Final Fantasy XIV has one of the most competitive housing markets in an online game. Buying a cosy digital home requires lots of money and the patience to fight with other players—including big guilds and bot owners—to place a bid on a home. If you don’t use it, you also lose it. In light of the current covid-19 pandemic, that last restriction is being lifted. Evictions are now on hold.
In an announcement yesterday, the Final Fantasy XIV team announced that they would freeze housing evictions within the game due to the ongoing covid-19 pandemic affecting the world. Automatic demolitions on abandoned houses in the game’s fantasy world of Eorzea are on hold for the foreseeable future.
“Taking into account the world-wide spread of the COVID-19 (also known as “novel coronavirus”) and the financial consequences of various cities going into lock-down, we have decided to temporarily suspend automatic housing demolition,” the announcement said.
Under normal circumstances, Final Fantasy XIV players lose their homes if they don’t enter them within a 30 day period. Houses are demolished and lots put back up for sale. It’s a measure meant to open up an intensely competitive market, though it has had mixed success.
The in-game housing market has been a point of contention amongst players for years, particularly on servers with larger populations. Housing wards fill up quickly, and new lots are hard to come by. In the case where a lot appears, purchase is often a matter of placing a bid price within a certain time period. Dedicated players have spent full days standing in front of lots they want to purchase, clicking on the location’s sign in the hopes of making a purchase or bid. This is made more difficult due to harsh competition. In some cases, people use bots so that one player can have dozens of characters attempting to purchase. On some servers, large guilds essentially run rackets and buy out entire housing wards. To combat this, some community members have come together to form Discord servers and support groups to help ordinary citizens find homes.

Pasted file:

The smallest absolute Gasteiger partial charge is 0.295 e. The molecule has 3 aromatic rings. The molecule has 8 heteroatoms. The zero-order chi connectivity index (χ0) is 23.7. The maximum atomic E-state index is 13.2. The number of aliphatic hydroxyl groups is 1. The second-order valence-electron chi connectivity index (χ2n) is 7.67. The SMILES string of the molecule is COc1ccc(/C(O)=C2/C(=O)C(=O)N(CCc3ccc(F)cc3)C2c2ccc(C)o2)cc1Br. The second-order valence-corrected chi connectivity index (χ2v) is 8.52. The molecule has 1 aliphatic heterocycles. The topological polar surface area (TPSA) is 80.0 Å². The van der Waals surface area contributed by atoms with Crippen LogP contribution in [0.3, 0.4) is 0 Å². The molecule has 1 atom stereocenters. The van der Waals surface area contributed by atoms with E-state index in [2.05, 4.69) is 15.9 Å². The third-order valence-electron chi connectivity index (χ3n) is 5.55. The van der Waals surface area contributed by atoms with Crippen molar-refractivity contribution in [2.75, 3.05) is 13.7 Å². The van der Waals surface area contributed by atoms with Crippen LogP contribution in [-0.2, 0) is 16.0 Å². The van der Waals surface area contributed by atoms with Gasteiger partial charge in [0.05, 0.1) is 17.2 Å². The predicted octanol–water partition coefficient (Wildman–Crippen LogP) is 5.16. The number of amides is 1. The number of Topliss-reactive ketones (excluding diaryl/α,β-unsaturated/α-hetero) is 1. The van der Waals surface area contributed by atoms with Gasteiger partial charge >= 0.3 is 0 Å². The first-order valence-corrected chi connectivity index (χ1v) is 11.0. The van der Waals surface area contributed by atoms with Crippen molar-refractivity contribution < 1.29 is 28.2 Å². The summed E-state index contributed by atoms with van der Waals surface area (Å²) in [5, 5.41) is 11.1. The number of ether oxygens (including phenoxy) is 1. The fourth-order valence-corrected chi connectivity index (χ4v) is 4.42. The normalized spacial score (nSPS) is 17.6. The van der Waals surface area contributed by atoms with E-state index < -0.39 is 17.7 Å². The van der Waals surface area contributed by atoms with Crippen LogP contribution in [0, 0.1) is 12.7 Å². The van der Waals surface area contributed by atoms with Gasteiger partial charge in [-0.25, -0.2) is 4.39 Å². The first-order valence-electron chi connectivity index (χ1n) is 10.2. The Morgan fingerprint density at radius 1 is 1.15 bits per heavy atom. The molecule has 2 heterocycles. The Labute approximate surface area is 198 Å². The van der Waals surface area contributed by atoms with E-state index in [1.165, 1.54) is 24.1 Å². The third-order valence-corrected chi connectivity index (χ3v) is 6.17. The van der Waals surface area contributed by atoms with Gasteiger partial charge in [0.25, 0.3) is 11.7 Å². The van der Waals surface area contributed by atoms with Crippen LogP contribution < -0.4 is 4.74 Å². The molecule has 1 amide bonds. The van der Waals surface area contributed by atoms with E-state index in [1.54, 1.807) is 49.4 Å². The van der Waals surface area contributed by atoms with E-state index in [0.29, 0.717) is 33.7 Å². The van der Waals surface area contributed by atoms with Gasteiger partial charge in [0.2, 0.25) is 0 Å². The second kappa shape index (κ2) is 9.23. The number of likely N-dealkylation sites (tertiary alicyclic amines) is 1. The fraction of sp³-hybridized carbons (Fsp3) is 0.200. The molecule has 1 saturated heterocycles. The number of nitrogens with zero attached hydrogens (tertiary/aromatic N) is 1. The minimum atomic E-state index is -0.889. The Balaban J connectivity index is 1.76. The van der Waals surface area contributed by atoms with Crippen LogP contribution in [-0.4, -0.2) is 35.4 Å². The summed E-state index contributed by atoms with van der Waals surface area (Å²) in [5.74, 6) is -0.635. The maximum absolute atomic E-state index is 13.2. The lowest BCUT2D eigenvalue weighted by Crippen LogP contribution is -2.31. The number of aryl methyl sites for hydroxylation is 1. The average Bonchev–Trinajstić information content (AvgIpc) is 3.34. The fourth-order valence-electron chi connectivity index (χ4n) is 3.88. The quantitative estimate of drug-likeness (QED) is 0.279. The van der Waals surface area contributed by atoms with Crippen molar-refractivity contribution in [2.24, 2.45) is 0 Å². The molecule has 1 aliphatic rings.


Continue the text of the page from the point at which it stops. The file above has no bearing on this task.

Having a digital home to worry about—or a real home—is a big luxury. As the pandemic continues, unemployment will continue to rise, and vulnerable peoples will find it difficult to pay their rents. More than three million Americans filed for unemployment benefits last week. While some cities and governments have put a moratorium on evictions, there is a growing concern about how rents will be paid and if they should be paid at all. The homeless are in an extremely precarious position. It’s good news that you won’t lose your giant mansion in the Limsa Lominsa housing wards, but, as a reminder, there’s work to be done outside of Eorzea.